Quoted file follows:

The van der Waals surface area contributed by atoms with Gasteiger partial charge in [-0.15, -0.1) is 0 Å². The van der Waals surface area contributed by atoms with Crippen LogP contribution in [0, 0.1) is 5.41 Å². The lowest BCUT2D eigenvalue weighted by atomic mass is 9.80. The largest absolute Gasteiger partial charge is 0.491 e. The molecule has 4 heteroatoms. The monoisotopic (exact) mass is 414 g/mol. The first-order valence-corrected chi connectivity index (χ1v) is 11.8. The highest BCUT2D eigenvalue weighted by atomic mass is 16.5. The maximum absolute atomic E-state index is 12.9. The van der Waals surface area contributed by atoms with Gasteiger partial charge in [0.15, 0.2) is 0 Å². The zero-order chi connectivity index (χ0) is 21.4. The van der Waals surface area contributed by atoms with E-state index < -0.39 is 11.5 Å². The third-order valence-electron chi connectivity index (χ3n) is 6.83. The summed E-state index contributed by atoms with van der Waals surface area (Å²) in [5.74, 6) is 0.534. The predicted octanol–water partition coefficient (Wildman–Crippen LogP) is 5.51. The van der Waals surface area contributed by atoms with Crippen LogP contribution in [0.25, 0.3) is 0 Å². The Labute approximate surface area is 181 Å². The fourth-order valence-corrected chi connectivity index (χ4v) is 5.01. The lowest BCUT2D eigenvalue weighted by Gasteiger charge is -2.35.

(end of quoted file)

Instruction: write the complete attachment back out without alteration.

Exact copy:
The van der Waals surface area contributed by atoms with Gasteiger partial charge in [-0.15, -0.1) is 0 Å². The van der Waals surface area contributed by atoms with Crippen LogP contribution in [0, 0.1) is 5.41 Å². The lowest BCUT2D eigenvalue weighted by atomic mass is 9.80. The largest absolute Gasteiger partial charge is 0.491 e. The molecule has 4 heteroatoms. The monoisotopic (exact) mass is 414 g/mol. The first-order valence-corrected chi connectivity index (χ1v) is 11.8. The highest BCUT2D eigenvalue weighted by atomic mass is 16.5. The maximum absolute atomic E-state index is 12.9. The van der Waals surface area contributed by atoms with Gasteiger partial charge in [0.15, 0.2) is 0 Å². The zero-order chi connectivity index (χ0) is 21.4. The van der Waals surface area contributed by atoms with E-state index < -0.39 is 11.5 Å². The third-order valence-electron chi connectivity index (χ3n) is 6.83. The summed E-state index contributed by atoms with van der Waals surface area (Å²) in [5.74, 6) is 0.534. The predicted octanol–water partition coefficient (Wildman–Crippen LogP) is 5.51. The van der Waals surface area contributed by atoms with Crippen LogP contribution in [0.25, 0.3) is 0 Å². The Labute approximate surface area is 181 Å². The fourth-order valence-corrected chi connectivity index (χ4v) is 5.01. The lowest BCUT2D eigenvalue weighted by Gasteiger charge is -2.35.